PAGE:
Matan said the attacker appeared to have had great patience and was also very experienced. "At one point during the attack, the Chinese account owner and the CEO of the Israeli start-up scheduled a meeting in Shanghai," he pointed out. "At the last moment, the attacker sent an email to both sides cancelling the meeting, providing a different excuse for why they couldn’t meet to each."

He said that, had the meeting taken place, then there would have been suspicions about the changes in the emails. "Without this crucial act from the attacker’s side, the whole operation would probably have failed. It’s reasonable to expect that during the meeting, the account owner would be asked to verify the bank account changes that were made," Matan said.

The brazenness of the attacker was underlined by the fact that he/she did not stop with this. "Instead of cutting all lines of communication after such a heist, the threat actor(s) did not cease their efforts but tried to go after another round of the VC investment," Matan wrote.

"And if that wasn’t enough, even after the attack was remediated, the Israeli CFO continues to receive one email every month from the spoofed CEO account, asking him to perform a wire transaction."

Matan said Check Point had learned a great deal from the experience, listing the following points:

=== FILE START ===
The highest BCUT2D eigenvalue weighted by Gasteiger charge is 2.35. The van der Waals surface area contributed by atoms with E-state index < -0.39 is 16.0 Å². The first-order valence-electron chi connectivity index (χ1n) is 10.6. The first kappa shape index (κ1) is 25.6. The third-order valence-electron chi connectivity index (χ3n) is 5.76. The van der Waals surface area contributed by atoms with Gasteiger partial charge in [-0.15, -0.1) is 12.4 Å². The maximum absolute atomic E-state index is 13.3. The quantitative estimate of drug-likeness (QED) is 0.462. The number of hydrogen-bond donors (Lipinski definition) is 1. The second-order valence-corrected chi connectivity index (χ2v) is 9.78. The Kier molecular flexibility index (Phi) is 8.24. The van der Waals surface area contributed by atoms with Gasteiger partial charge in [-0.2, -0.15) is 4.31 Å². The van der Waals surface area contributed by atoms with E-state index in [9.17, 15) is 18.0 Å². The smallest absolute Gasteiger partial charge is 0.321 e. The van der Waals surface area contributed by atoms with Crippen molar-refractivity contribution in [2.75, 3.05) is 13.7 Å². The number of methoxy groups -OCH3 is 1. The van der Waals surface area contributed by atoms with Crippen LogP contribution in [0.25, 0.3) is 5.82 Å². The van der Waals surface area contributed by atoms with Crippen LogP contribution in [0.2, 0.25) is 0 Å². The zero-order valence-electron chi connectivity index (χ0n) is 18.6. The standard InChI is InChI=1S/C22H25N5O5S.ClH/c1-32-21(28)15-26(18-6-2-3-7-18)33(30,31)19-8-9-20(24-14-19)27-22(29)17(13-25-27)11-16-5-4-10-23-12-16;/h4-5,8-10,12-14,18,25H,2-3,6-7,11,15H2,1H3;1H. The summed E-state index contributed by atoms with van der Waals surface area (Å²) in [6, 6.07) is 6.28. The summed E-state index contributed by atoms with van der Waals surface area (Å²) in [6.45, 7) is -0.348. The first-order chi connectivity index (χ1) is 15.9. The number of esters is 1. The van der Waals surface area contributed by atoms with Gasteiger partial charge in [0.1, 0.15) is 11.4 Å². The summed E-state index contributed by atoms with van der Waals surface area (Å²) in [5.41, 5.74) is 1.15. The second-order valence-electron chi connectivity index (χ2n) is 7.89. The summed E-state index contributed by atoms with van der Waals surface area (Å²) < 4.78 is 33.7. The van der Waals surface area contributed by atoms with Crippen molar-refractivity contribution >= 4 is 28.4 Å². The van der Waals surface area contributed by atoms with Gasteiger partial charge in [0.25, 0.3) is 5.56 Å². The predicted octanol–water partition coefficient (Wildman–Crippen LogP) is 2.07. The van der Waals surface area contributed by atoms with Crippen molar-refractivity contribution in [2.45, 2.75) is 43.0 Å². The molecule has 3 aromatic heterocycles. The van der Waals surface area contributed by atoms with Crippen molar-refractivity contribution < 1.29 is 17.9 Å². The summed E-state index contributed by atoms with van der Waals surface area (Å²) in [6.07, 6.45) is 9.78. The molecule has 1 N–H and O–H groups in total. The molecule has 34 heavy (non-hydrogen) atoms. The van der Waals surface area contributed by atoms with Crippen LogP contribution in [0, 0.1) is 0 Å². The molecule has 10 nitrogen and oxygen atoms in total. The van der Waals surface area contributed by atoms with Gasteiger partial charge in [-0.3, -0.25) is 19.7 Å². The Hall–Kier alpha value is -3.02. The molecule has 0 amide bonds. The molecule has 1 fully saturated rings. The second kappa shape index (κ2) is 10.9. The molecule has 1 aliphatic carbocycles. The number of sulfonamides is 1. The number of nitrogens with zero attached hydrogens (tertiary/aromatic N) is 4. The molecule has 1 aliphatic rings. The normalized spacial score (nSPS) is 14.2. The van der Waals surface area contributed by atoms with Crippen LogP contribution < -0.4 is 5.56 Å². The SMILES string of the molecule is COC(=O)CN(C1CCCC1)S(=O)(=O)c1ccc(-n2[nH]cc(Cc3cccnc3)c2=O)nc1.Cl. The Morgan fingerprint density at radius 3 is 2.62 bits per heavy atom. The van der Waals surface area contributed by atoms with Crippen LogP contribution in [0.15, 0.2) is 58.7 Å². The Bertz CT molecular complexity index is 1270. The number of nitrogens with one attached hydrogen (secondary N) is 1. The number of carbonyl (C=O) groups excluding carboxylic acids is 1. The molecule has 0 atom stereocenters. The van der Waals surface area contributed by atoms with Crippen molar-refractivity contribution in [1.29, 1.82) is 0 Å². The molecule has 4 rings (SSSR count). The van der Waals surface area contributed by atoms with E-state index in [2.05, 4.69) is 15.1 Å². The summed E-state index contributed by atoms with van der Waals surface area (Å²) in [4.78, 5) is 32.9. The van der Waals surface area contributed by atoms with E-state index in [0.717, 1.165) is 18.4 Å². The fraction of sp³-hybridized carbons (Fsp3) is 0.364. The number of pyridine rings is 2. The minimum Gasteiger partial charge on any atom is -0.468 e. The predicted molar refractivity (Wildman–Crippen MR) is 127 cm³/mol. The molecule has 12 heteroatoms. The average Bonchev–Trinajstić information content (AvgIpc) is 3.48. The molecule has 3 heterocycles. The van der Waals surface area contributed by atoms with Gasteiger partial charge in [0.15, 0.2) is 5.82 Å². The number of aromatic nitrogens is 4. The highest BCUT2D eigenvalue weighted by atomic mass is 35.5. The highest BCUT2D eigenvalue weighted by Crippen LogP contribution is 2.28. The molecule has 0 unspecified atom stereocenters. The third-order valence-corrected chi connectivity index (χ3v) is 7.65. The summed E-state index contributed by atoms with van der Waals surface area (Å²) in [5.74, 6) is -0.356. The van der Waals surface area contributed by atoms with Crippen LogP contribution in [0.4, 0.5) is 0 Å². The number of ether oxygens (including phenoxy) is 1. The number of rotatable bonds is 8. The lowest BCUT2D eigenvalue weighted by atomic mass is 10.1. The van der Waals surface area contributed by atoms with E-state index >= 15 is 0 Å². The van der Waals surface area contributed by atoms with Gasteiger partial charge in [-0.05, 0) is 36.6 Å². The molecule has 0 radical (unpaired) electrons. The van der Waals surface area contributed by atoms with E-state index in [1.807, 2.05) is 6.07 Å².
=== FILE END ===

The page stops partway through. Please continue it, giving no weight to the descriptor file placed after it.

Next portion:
• "Automatically prevent – Email is by far the number one vector for attackers to infiltrate business networks. Phishing emails baiting users to expose their organization credentials or to click on a malicious link/file are the number one threat in the email space. Organizations must always incorporate an email security solution, designed to prevent such attacks automatically utilizing continuously updated security engines.
  • "Educate your employees – On top of that, proper and ongoing education of employees to the trending threat in the email space.
  • "When dealing with wire transfers, always make sure to add a second verification by either calling the person who asked to make the transfer or calling the receiving party.
  • "Ensure your email infrastructure is able to keep audit & access logs for at least six months. In startup mode, it’s easy to quickly build infrastructure with security and logging dealt with only as an after-thought.
  • "Always capture as much forensic evidence as possible when dealing with suspected or confirmed cyber security incidents. Deleting a piece of evidence only assists the attacker. Timely evidence captures when the incident occurs can also insure important logs and evidence are not overwritten.
  • "Leverage a tool to identify newly registered domains that are look-alikes to your own domain name."


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Sam Varghese

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Sam Varghese has been writing for iTWire since 2006, a year after the site came into existence. For nearly a decade thereafter, he wrote mostly about free and open source software, based on his own use of this genre of software. Since May 2016, he has been writing across many areas of technology. He has been a journalist for nearly 40 years in India (Indian Express and Deccan Herald), the UAE (Khaleej Times) and Australia (Daily Commercial News (now defunct) and The Age). His personal blog is titled Irregular Expression.